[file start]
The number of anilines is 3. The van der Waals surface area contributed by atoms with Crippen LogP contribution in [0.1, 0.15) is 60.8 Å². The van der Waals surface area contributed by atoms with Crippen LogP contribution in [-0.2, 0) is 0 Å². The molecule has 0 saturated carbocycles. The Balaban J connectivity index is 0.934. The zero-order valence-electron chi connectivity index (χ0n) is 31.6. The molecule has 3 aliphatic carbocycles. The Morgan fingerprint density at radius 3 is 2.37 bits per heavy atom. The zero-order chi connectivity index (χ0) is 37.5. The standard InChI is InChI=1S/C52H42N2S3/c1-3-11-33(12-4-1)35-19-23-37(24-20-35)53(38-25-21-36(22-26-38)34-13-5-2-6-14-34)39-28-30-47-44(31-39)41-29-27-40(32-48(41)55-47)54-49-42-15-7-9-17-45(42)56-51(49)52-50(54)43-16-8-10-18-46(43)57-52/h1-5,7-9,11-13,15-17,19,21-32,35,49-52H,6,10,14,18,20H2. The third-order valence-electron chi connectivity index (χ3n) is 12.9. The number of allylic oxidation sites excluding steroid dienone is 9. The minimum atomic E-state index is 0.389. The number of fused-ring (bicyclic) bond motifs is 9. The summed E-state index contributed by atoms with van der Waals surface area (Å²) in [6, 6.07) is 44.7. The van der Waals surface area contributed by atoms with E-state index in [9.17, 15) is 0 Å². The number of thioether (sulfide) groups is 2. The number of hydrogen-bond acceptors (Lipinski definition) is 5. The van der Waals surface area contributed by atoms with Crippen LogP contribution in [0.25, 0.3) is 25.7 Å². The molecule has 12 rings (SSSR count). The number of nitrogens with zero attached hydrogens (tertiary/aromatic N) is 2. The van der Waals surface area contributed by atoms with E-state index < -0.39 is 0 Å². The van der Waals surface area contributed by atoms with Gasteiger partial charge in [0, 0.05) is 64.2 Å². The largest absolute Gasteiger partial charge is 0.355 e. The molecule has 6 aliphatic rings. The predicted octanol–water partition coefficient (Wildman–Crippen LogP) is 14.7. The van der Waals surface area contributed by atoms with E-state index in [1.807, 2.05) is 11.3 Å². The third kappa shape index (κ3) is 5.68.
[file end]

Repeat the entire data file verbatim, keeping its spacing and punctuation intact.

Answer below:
The number of anilines is 3. The van der Waals surface area contributed by atoms with Crippen LogP contribution in [0.1, 0.15) is 60.8 Å². The van der Waals surface area contributed by atoms with Crippen LogP contribution in [-0.2, 0) is 0 Å². The molecule has 0 saturated carbocycles. The Balaban J connectivity index is 0.934. The zero-order valence-electron chi connectivity index (χ0n) is 31.6. The molecule has 3 aliphatic carbocycles. The Morgan fingerprint density at radius 3 is 2.37 bits per heavy atom. The zero-order chi connectivity index (χ0) is 37.5. The standard InChI is InChI=1S/C52H42N2S3/c1-3-11-33(12-4-1)35-19-23-37(24-20-35)53(38-25-21-36(22-26-38)34-13-5-2-6-14-34)39-28-30-47-44(31-39)41-29-27-40(32-48(41)55-47)54-49-42-15-7-9-17-45(42)56-51(49)52-50(54)43-16-8-10-18-46(43)57-52/h1-5,7-9,11-13,15-17,19,21-32,35,49-52H,6,10,14,18,20H2. The third-order valence-electron chi connectivity index (χ3n) is 12.9. The number of allylic oxidation sites excluding steroid dienone is 9. The minimum atomic E-state index is 0.389. The number of fused-ring (bicyclic) bond motifs is 9. The summed E-state index contributed by atoms with van der Waals surface area (Å²) in [6, 6.07) is 44.7. The van der Waals surface area contributed by atoms with E-state index in [9.17, 15) is 0 Å². The number of thioether (sulfide) groups is 2. The number of hydrogen-bond acceptors (Lipinski definition) is 5. The van der Waals surface area contributed by atoms with Crippen LogP contribution in [0.25, 0.3) is 25.7 Å². The molecule has 12 rings (SSSR count). The number of nitrogens with zero attached hydrogens (tertiary/aromatic N) is 2. The van der Waals surface area contributed by atoms with E-state index < -0.39 is 0 Å². The van der Waals surface area contributed by atoms with Gasteiger partial charge in [0, 0.05) is 64.2 Å². The largest absolute Gasteiger partial charge is 0.355 e. The molecule has 6 aliphatic rings. The predicted octanol–water partition coefficient (Wildman–Crippen LogP) is 14.7. The van der Waals surface area contributed by atoms with E-state index in [1.807, 2.05) is 11.3 Å². The third kappa shape index (κ3) is 5.68.